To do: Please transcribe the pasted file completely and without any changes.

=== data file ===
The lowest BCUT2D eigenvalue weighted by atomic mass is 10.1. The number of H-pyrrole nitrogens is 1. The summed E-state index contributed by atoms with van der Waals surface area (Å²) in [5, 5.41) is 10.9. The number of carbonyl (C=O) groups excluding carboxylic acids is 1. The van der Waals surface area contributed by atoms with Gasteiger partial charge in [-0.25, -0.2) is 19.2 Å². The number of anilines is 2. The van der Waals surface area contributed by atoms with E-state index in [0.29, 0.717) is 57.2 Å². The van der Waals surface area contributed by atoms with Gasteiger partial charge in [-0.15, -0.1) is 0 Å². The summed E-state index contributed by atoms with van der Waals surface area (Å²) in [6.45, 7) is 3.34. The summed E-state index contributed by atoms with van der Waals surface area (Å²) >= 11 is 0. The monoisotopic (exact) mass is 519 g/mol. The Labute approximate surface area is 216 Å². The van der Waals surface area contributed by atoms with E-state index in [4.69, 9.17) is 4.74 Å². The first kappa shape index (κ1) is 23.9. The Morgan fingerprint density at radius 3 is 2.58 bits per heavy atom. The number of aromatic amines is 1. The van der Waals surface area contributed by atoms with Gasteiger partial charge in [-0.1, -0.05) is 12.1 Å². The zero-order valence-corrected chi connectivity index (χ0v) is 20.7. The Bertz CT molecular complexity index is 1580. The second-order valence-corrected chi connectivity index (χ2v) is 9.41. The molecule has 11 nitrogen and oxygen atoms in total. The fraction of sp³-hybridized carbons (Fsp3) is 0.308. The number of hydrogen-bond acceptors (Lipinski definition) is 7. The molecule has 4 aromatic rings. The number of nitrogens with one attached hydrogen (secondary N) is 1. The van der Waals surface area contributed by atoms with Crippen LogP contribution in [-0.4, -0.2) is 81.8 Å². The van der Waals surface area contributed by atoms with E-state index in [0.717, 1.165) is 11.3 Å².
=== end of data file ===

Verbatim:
The lowest BCUT2D eigenvalue weighted by atomic mass is 10.1. The number of H-pyrrole nitrogens is 1. The summed E-state index contributed by atoms with van der Waals surface area (Å²) in [5, 5.41) is 10.9. The number of carbonyl (C=O) groups excluding carboxylic acids is 1. The van der Waals surface area contributed by atoms with Gasteiger partial charge in [-0.25, -0.2) is 19.2 Å². The number of anilines is 2. The van der Waals surface area contributed by atoms with E-state index in [0.29, 0.717) is 57.2 Å². The van der Waals surface area contributed by atoms with Gasteiger partial charge in [-0.15, -0.1) is 0 Å². The summed E-state index contributed by atoms with van der Waals surface area (Å²) in [6.45, 7) is 3.34. The summed E-state index contributed by atoms with van der Waals surface area (Å²) >= 11 is 0. The monoisotopic (exact) mass is 519 g/mol. The Labute approximate surface area is 216 Å². The van der Waals surface area contributed by atoms with E-state index in [4.69, 9.17) is 4.74 Å². The first kappa shape index (κ1) is 23.9. The Morgan fingerprint density at radius 3 is 2.58 bits per heavy atom. The number of aromatic amines is 1. The van der Waals surface area contributed by atoms with Gasteiger partial charge in [-0.1, -0.05) is 12.1 Å². The zero-order valence-corrected chi connectivity index (χ0v) is 20.7. The Bertz CT molecular complexity index is 1580. The second-order valence-corrected chi connectivity index (χ2v) is 9.41. The molecule has 11 nitrogen and oxygen atoms in total. The fraction of sp³-hybridized carbons (Fsp3) is 0.308. The number of hydrogen-bond acceptors (Lipinski definition) is 7. The molecule has 4 aromatic rings. The number of nitrogens with one attached hydrogen (secondary N) is 1. The van der Waals surface area contributed by atoms with Crippen LogP contribution in [-0.4, -0.2) is 81.8 Å². The van der Waals surface area contributed by atoms with E-state index in [0.717, 1.165) is 11.3 Å².